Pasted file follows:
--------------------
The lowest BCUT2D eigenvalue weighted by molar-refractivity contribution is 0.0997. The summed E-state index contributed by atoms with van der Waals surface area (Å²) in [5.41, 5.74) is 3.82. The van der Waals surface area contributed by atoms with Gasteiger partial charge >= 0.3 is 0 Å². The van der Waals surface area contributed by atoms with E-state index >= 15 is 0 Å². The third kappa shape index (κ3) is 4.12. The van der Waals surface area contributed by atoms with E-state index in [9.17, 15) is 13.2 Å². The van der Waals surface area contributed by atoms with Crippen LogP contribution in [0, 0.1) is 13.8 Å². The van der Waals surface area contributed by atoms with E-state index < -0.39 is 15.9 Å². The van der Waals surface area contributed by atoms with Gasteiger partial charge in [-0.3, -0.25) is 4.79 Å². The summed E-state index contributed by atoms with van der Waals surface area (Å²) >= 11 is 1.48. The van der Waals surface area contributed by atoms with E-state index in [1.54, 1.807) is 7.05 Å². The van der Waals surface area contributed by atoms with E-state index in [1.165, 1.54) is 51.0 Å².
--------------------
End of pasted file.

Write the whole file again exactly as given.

The lowest BCUT2D eigenvalue weighted by molar-refractivity contribution is 0.0997. The summed E-state index contributed by atoms with van der Waals surface area (Å²) in [5.41, 5.74) is 3.82. The van der Waals surface area contributed by atoms with Gasteiger partial charge >= 0.3 is 0 Å². The van der Waals surface area contributed by atoms with E-state index >= 15 is 0 Å². The third kappa shape index (κ3) is 4.12. The van der Waals surface area contributed by atoms with E-state index in [9.17, 15) is 13.2 Å². The van der Waals surface area contributed by atoms with Crippen LogP contribution in [0, 0.1) is 13.8 Å². The van der Waals surface area contributed by atoms with E-state index < -0.39 is 15.9 Å². The van der Waals surface area contributed by atoms with Gasteiger partial charge in [-0.3, -0.25) is 4.79 Å². The summed E-state index contributed by atoms with van der Waals surface area (Å²) >= 11 is 1.48. The van der Waals surface area contributed by atoms with E-state index in [1.54, 1.807) is 7.05 Å². The van der Waals surface area contributed by atoms with E-state index in [1.165, 1.54) is 51.0 Å².